If you plan to live forever, never get sick or hurt, never quit, never get fired or never sell your business, you need not read any further.

For the rest of you who live in the real world, and especially those involved in a business partnership, one or all of these issues is sure to arise at some point in your career. Most likely, it will happen when you least expect it.

”It is predictable that these events will happen to different people at different times,” says Marc Morgenstern, managing partner of Kahn, Kleinman, Yanowitz & Arnson Co. LPA. ”The question is, ‘Do you want to live life intentionally?”’

Death, disability, dismissal, dissolution and disagreement will happen in any business, and it’s often a difficult time. Since it’s impossible to always control what happens, the only other option is to plan for these things. That is where buy/sell agreements come in, says Morgenstern.

”Not all partnerships are made in heaven, and all jobs are not for life, he says. ”While addressing the problems may not make it a good set of circumstances, not addressing them makes it a disaster.”

Most closely held and smaller businesses are not designed for passive or unwelcomed shareholders. Buy/sell agreements are put in place so that when the unexpected happens, the expected outcome prevails.

The afterlife

The first scenario a buy/sell agreement should address is the death of a major shareholder. In this case, the agreement sets a fixed buyout of the shares back into the company and is often guaranteed by an insurance policy that pays for the buyout.

This is the easiest of the inevitabilities to deal with, Morgenstern says.

”Death is easy to deal with financially, very difficult emotionally,” he says.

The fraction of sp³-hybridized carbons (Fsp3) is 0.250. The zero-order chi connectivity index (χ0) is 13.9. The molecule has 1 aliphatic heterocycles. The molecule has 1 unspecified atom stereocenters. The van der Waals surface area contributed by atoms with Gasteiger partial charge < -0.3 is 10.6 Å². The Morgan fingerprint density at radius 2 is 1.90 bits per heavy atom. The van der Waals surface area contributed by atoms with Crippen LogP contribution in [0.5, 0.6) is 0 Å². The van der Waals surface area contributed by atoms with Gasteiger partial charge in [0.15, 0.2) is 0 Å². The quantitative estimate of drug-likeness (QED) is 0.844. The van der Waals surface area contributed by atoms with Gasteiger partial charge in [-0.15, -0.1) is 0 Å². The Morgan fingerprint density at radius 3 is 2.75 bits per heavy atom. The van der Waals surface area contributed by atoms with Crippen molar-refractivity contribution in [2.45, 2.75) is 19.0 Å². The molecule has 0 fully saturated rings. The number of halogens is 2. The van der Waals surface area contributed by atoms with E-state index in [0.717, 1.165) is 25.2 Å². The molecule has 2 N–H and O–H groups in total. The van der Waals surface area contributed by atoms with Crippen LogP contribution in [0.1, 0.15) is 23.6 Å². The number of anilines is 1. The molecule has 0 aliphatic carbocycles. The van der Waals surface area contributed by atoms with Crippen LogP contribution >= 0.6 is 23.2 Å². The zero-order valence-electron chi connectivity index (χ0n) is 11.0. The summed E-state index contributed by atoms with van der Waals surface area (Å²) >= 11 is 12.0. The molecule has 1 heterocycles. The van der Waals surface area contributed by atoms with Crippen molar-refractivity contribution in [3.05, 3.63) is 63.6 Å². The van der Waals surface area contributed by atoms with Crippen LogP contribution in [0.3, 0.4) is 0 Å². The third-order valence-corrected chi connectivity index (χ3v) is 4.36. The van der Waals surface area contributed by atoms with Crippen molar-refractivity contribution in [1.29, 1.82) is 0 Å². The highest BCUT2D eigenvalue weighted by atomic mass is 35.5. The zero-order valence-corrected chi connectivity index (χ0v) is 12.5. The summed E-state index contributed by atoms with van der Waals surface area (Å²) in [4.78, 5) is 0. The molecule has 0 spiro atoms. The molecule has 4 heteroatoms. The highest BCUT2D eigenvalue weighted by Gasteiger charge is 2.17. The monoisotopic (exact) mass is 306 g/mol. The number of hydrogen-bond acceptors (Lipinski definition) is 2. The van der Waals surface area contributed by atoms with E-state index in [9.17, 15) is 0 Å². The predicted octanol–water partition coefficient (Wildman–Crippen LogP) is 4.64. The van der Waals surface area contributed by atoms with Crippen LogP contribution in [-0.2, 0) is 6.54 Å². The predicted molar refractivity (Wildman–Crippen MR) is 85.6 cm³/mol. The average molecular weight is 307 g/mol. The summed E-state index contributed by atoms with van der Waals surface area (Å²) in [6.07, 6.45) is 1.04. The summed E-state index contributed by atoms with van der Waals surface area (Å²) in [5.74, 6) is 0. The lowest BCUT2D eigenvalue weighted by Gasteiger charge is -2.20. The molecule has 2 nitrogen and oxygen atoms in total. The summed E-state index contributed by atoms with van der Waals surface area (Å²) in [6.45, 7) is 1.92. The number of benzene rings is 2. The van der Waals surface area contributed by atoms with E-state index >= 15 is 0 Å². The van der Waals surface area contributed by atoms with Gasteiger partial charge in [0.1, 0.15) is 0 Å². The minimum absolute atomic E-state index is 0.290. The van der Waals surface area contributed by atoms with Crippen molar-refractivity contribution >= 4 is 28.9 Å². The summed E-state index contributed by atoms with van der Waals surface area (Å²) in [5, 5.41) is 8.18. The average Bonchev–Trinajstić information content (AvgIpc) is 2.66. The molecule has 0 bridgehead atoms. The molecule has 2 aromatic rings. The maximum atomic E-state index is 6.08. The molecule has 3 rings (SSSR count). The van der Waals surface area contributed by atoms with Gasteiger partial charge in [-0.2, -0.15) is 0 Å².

Just a flesh wound

On the other end of the spectrum is disability.

”There is not much of an argument about death, but what constitutes disabled is not so clear,” Morgenstern warns.

There is physical disability and mental disability. Neither is defined, and there are very few insurance policies — all expensive — for long-term disability. Getting everyone to agree on what is a disability and what is not can be quantified by time away from work or based on a third-party opinion.

You can’t fire me, I’m an owner

Firing a shareholder is another ambiguous area. There are two ways to fire someone — without cause and for cause.

”Everyone agrees if you do a bad thing you should be fired,” says Morgenstern. ”But that is not so easy. The question is, ‘What constitutes a really bad thing?”’

He suggests setting guidelines but ”make it as conceptual as possible.” The subsequent buyout should have a stipulation that includes either paying less money for the stock or having a longer noncompete agreement.

”There is an air of punishment, and the company is able to cut a different deal,” he says. ”It often includes two to 10 specific things, including failure to perform one’s job.”

50 ways to leave your job

It may be hard to believe, but there have been situations in which shareholders decided that working was no longer for them. When one shareholder unilaterally changes the rules of the game, a buy/sell agreement should be able to cut them loose.

Losing even one partner can adversely affect a business and, as Morgenstern says, ”Absent an agreement, if you ever sell the company — regardless of their contribution — what they get is their equal share of the (proceeds).”

Selling and going public

Most shareholders benefit most when a company is sold outright or taken public. The problem arises when not everyone involved wants to sell or go public.

The question a buy/sell has to contend with is what majority and on what terms can a company be sold.

”If the business is going to be sold, there are two kinds of situations,” says Morgenstern. ”There are drag-alongs and tag-alongs. If an agreed percentage decided to sell, and if that percentage agrees to sell, then everyone agrees to sell for same terms.”

Talking or thinking about the inevitabilities addressed in a buy/sell agreement is time-consuming and usually unpleasant. Morgenstern likens it to bringing up a pre-nuptial agreement to a young couple about to get married.

”They think they will live forever,” Morgenstern says. ”They think their business will succeed and their partners will be their partners forever.”

For most business owners, being so proactive goes against their grain.

”You are asking them to deal with the expectations of nonsuccess.” How to reach: Kahn, Kleinman, Yanowitz & Arnson Co, (216) 696-3311 or [email protected]

Kim Palmer ([email protected]) is managing editor of SBN Magazine.